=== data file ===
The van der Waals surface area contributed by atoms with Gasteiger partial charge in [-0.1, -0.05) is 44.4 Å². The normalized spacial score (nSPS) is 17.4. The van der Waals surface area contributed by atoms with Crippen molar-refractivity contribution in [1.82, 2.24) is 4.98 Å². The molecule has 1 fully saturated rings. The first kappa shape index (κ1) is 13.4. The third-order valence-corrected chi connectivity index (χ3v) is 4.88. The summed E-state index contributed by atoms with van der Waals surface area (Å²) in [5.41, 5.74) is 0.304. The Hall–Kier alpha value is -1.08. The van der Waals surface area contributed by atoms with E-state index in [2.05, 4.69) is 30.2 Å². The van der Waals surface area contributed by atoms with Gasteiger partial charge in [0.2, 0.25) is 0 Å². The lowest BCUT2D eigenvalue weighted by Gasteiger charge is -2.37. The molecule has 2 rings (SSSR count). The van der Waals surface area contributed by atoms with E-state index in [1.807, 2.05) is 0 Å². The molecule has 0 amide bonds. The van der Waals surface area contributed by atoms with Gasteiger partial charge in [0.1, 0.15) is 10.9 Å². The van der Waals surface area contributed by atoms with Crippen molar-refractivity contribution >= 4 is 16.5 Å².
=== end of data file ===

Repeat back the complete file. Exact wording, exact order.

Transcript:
The van der Waals surface area contributed by atoms with Gasteiger partial charge in [-0.1, -0.05) is 44.4 Å². The normalized spacial score (nSPS) is 17.4. The van der Waals surface area contributed by atoms with Crippen molar-refractivity contribution in [1.82, 2.24) is 4.98 Å². The molecule has 1 fully saturated rings. The first kappa shape index (κ1) is 13.4. The third-order valence-corrected chi connectivity index (χ3v) is 4.88. The summed E-state index contributed by atoms with van der Waals surface area (Å²) in [5.41, 5.74) is 0.304. The Hall–Kier alpha value is -1.08. The van der Waals surface area contributed by atoms with E-state index in [2.05, 4.69) is 30.2 Å². The van der Waals surface area contributed by atoms with Gasteiger partial charge in [0.2, 0.25) is 0 Å². The lowest BCUT2D eigenvalue weighted by Gasteiger charge is -2.37. The molecule has 2 rings (SSSR count). The van der Waals surface area contributed by atoms with E-state index in [1.807, 2.05) is 0 Å². The molecule has 0 amide bonds. The van der Waals surface area contributed by atoms with Gasteiger partial charge in [0.1, 0.15) is 10.9 Å². The van der Waals surface area contributed by atoms with Crippen molar-refractivity contribution >= 4 is 16.5 Å².